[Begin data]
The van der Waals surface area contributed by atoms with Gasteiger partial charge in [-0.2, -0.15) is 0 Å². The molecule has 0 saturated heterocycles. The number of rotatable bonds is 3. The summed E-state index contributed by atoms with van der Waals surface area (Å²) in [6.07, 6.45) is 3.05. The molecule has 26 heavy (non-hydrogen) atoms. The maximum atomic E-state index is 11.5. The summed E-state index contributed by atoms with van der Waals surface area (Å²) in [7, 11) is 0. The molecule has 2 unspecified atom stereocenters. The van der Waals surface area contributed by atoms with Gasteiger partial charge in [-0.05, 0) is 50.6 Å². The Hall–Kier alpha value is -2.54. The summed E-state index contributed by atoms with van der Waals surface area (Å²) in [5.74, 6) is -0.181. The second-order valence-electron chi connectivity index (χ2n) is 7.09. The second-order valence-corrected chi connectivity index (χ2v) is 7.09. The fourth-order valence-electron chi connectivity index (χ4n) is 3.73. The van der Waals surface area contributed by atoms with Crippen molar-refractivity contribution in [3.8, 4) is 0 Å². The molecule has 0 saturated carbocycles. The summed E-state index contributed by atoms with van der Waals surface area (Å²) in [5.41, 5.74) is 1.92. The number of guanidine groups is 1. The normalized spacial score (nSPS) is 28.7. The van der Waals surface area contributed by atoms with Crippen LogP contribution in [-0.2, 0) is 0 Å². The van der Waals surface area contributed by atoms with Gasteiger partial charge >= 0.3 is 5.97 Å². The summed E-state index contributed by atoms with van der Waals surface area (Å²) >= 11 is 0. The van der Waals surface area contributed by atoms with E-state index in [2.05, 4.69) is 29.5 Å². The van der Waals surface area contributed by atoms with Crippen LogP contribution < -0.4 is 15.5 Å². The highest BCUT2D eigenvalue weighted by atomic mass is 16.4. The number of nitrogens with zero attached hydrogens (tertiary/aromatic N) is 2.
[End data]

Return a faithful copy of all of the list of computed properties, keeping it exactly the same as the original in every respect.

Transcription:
The van der Waals surface area contributed by atoms with Gasteiger partial charge in [-0.2, -0.15) is 0 Å². The molecule has 0 saturated heterocycles. The number of rotatable bonds is 3. The summed E-state index contributed by atoms with van der Waals surface area (Å²) in [6.07, 6.45) is 3.05. The molecule has 26 heavy (non-hydrogen) atoms. The maximum atomic E-state index is 11.5. The summed E-state index contributed by atoms with van der Waals surface area (Å²) in [7, 11) is 0. The molecule has 2 unspecified atom stereocenters. The van der Waals surface area contributed by atoms with Gasteiger partial charge in [-0.05, 0) is 50.6 Å². The Hall–Kier alpha value is -2.54. The summed E-state index contributed by atoms with van der Waals surface area (Å²) in [5.74, 6) is -0.181. The second-order valence-electron chi connectivity index (χ2n) is 7.09. The second-order valence-corrected chi connectivity index (χ2v) is 7.09. The fourth-order valence-electron chi connectivity index (χ4n) is 3.73. The van der Waals surface area contributed by atoms with Crippen molar-refractivity contribution in [3.8, 4) is 0 Å². The molecule has 0 saturated carbocycles. The summed E-state index contributed by atoms with van der Waals surface area (Å²) in [5.41, 5.74) is 1.92. The number of guanidine groups is 1. The normalized spacial score (nSPS) is 28.7. The van der Waals surface area contributed by atoms with Crippen LogP contribution in [-0.2, 0) is 0 Å². The van der Waals surface area contributed by atoms with Gasteiger partial charge >= 0.3 is 5.97 Å². The summed E-state index contributed by atoms with van der Waals surface area (Å²) >= 11 is 0. The van der Waals surface area contributed by atoms with E-state index in [2.05, 4.69) is 29.5 Å². The van der Waals surface area contributed by atoms with Crippen LogP contribution < -0.4 is 15.5 Å². The highest BCUT2D eigenvalue weighted by atomic mass is 16.4. The number of nitrogens with zero attached hydrogens (tertiary/aromatic N) is 2.